June 8, 2011 // Uncategorized

St. John instructed Polycarp to pass on faith in Smyrna

Where is the church of Smyrna to whom St. John wrote a letter?

St. John the Apostle wrote letters to the seven churches of ancient Asia Minor (modern western Turkey) that were situated on the Royal Road. These letters are found in the Book of Revelation in the New Testament. One of these letters was written to the church at Smyrna.

Smyrna is modern Izmir, the third largest city in Turkey today, that lies north of Ephesus, which was the capital of the Roman province of Asia. St. John the Apostle was the bishop of Ephesus and the Blessed Virgin Mary, whom St. John was caring for, also lived there.

Smyrna is a seaport city on the Gulf of Izmir, a large inlet of the Aegean Sea. I loved the spectacular view of the sea here. Everything looks so beautiful and unspoiled. St. John tells the church of Smyrna that it is materially poor, but spiritually rich. Some accusations made by the Jews occasioned the persecution of Christians. St. John tells those imprisoned to remain faithful until death and they will receive the crown of life.

One of the important residents of ancient Smyrna was St. Polycarp who was the bishop there from A.D. 115-156. St. Polycarp was taught the Catholic faith by St. John the Apostle who died c. A.D. 100. Polycarp, in turn, taught the Catholic faith to St. Irenaeus, who lived in Smyrna, and then became the bishop of Lyons in France and died c. A.D. 200. So here we see the Catholic faith being passed on through the early generations of about 50 years each. St. Polycarp was noted for preserving the purity of the faith and was eventually burned at the stake in Smyrna in A.D. 156.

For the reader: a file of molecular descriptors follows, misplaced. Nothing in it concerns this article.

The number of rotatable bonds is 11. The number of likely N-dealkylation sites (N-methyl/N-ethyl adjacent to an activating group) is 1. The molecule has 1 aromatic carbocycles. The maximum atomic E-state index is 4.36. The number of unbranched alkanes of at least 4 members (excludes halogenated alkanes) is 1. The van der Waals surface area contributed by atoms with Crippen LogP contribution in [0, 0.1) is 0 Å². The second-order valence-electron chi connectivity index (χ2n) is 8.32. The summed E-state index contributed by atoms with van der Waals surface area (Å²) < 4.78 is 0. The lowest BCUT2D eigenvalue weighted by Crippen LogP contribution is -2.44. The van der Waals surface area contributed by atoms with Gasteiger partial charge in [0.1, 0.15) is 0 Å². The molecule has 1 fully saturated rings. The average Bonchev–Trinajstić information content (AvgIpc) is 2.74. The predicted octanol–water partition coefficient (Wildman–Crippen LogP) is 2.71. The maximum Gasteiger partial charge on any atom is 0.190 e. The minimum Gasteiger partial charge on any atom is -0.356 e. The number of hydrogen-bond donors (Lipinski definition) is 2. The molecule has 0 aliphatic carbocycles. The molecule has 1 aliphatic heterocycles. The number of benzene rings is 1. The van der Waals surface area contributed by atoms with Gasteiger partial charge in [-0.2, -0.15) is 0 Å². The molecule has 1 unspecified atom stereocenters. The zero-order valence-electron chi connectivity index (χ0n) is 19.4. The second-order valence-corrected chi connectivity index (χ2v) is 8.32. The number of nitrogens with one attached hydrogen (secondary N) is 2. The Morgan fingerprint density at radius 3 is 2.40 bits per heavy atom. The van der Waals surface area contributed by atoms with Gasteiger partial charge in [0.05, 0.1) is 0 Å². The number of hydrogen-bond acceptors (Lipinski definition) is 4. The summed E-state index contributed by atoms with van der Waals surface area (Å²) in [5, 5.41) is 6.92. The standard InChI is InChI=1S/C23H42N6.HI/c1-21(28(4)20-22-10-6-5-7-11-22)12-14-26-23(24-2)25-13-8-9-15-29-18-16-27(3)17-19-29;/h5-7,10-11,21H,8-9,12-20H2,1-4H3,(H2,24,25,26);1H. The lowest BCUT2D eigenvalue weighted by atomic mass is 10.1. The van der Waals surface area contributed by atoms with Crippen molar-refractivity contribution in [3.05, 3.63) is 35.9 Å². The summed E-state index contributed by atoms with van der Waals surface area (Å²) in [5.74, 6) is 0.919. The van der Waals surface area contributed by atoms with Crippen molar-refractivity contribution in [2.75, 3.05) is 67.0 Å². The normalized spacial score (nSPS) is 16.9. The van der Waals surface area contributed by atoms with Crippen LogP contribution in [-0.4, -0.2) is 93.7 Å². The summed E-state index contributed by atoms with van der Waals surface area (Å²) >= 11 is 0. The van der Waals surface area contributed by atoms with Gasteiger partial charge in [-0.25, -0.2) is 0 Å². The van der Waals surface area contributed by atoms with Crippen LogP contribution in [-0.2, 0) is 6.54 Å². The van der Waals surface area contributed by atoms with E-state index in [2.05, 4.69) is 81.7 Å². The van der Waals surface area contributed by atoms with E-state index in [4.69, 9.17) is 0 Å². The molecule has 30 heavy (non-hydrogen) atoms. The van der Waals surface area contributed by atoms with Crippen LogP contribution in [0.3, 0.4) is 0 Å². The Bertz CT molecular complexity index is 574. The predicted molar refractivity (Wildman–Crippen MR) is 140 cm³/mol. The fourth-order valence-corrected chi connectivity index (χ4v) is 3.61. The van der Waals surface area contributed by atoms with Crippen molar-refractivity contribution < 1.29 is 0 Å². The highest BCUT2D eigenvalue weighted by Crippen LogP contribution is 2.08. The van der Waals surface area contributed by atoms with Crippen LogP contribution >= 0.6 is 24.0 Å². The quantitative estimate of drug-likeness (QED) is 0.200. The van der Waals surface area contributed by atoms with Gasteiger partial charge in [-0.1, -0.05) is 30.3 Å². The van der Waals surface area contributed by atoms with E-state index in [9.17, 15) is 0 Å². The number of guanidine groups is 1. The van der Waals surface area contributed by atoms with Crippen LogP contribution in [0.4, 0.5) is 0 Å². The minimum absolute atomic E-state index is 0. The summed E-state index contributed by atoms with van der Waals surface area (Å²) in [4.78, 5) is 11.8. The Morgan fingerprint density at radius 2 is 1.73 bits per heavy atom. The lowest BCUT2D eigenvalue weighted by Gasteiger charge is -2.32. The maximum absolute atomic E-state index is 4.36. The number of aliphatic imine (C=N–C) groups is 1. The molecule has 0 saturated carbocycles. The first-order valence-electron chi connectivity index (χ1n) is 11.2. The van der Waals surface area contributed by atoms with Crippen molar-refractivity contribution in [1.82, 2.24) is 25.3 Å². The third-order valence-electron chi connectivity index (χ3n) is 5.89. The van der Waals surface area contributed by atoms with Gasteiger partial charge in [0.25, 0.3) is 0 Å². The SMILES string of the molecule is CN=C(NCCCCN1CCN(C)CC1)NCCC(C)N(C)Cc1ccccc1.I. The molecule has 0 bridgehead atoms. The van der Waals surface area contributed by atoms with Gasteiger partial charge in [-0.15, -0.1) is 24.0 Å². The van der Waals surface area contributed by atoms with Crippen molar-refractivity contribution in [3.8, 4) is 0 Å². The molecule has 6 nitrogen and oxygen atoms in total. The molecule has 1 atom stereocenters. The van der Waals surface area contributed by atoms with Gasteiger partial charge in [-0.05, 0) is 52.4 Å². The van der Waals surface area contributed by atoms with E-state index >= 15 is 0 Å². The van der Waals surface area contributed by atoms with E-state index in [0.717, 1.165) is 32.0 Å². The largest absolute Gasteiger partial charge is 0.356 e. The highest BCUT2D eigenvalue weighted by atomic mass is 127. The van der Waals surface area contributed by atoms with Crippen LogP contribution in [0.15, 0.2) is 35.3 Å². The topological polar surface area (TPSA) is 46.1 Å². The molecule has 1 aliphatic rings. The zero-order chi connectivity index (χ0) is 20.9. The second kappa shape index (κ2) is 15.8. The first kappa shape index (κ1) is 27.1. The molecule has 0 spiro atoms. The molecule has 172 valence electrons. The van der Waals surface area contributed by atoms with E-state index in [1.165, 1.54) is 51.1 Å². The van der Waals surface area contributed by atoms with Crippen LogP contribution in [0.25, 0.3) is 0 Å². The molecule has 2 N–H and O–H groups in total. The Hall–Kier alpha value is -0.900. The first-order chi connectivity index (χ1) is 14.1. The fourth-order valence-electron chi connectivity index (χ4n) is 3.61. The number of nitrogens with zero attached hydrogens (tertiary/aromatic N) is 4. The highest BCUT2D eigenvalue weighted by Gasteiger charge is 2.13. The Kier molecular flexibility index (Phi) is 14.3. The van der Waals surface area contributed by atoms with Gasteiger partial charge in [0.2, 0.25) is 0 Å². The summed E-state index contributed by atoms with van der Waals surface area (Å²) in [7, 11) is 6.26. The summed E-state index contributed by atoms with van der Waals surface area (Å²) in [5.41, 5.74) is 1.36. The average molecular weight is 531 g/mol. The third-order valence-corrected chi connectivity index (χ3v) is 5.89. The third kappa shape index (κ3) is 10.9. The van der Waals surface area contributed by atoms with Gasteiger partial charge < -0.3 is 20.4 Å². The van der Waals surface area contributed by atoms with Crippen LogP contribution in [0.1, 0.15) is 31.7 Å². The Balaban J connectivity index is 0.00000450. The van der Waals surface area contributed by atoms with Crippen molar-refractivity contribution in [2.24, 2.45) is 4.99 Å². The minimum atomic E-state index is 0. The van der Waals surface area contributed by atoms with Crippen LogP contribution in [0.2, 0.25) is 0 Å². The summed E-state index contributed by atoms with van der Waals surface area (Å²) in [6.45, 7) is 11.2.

Sadly there are not that many remains of ancient Smyrna. Many are buried under the modern town. D. Darke says there is the Roman theater. The hollow of the theater is still discernible, but is now full of recently built houses. On the western side, one of the vaulted passages to the auditorium is well-preserved and runs under one of the new houses. The stage building is also lost among the houses.

The Roman agora or marketplace has been excavated with many of the columns of the portico re-erected. The Velvet Fortress was the acropolis of ancient Smyrna. On its north side is a large market building beneath which are some handsome vaults. Nearby are statues of Poseidon and Demeter. From Ottoman times, there is a colorful bazaar and a c lock tower on the sea front. The Archaeological Museum at Smyrna houses a lovely 4th century B.C. bronze bust of Demeter.  Finally Kultur Park, with its artificial lake, displays exhibits from the whole Aegean coast.

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